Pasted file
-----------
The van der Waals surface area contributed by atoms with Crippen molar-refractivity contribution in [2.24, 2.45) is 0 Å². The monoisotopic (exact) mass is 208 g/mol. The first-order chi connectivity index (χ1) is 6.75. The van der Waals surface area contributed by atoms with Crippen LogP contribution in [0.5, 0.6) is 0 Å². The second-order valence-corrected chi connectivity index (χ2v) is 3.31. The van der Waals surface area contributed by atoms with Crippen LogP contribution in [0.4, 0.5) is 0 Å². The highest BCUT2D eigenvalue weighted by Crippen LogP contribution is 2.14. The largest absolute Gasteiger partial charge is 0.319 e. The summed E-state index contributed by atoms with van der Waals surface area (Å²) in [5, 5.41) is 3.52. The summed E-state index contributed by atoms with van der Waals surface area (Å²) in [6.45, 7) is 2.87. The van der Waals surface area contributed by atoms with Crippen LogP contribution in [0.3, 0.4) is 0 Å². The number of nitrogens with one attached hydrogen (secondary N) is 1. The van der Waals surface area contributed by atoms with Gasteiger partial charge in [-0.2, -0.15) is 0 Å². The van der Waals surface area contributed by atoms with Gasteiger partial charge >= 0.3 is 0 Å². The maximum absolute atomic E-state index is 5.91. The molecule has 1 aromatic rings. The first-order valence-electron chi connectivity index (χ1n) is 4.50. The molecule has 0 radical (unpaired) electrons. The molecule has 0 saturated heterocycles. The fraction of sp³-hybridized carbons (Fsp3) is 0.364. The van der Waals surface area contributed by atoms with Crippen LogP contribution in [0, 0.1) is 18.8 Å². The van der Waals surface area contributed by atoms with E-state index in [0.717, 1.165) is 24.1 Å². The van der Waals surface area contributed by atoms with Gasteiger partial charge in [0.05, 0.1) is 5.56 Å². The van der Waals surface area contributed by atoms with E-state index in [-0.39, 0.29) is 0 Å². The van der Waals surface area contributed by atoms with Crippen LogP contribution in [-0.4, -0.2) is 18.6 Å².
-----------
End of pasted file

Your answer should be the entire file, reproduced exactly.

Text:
The van der Waals surface area contributed by atoms with Crippen molar-refractivity contribution in [2.24, 2.45) is 0 Å². The monoisotopic (exact) mass is 208 g/mol. The first-order chi connectivity index (χ1) is 6.75. The van der Waals surface area contributed by atoms with Crippen LogP contribution in [0.5, 0.6) is 0 Å². The second-order valence-corrected chi connectivity index (χ2v) is 3.31. The van der Waals surface area contributed by atoms with Crippen LogP contribution in [0.4, 0.5) is 0 Å². The highest BCUT2D eigenvalue weighted by Crippen LogP contribution is 2.14. The largest absolute Gasteiger partial charge is 0.319 e. The summed E-state index contributed by atoms with van der Waals surface area (Å²) in [5, 5.41) is 3.52. The summed E-state index contributed by atoms with van der Waals surface area (Å²) in [6.45, 7) is 2.87. The van der Waals surface area contributed by atoms with Crippen LogP contribution in [0.3, 0.4) is 0 Å². The number of nitrogens with one attached hydrogen (secondary N) is 1. The van der Waals surface area contributed by atoms with Gasteiger partial charge in [-0.2, -0.15) is 0 Å². The van der Waals surface area contributed by atoms with Gasteiger partial charge >= 0.3 is 0 Å². The maximum absolute atomic E-state index is 5.91. The molecule has 1 aromatic rings. The first-order valence-electron chi connectivity index (χ1n) is 4.50. The molecule has 0 radical (unpaired) electrons. The molecule has 0 saturated heterocycles. The fraction of sp³-hybridized carbons (Fsp3) is 0.364. The van der Waals surface area contributed by atoms with Crippen LogP contribution in [0, 0.1) is 18.8 Å². The van der Waals surface area contributed by atoms with E-state index in [0.717, 1.165) is 24.1 Å². The van der Waals surface area contributed by atoms with Gasteiger partial charge in [0.05, 0.1) is 5.56 Å². The van der Waals surface area contributed by atoms with E-state index in [-0.39, 0.29) is 0 Å². The van der Waals surface area contributed by atoms with Crippen LogP contribution in [-0.4, -0.2) is 18.6 Å².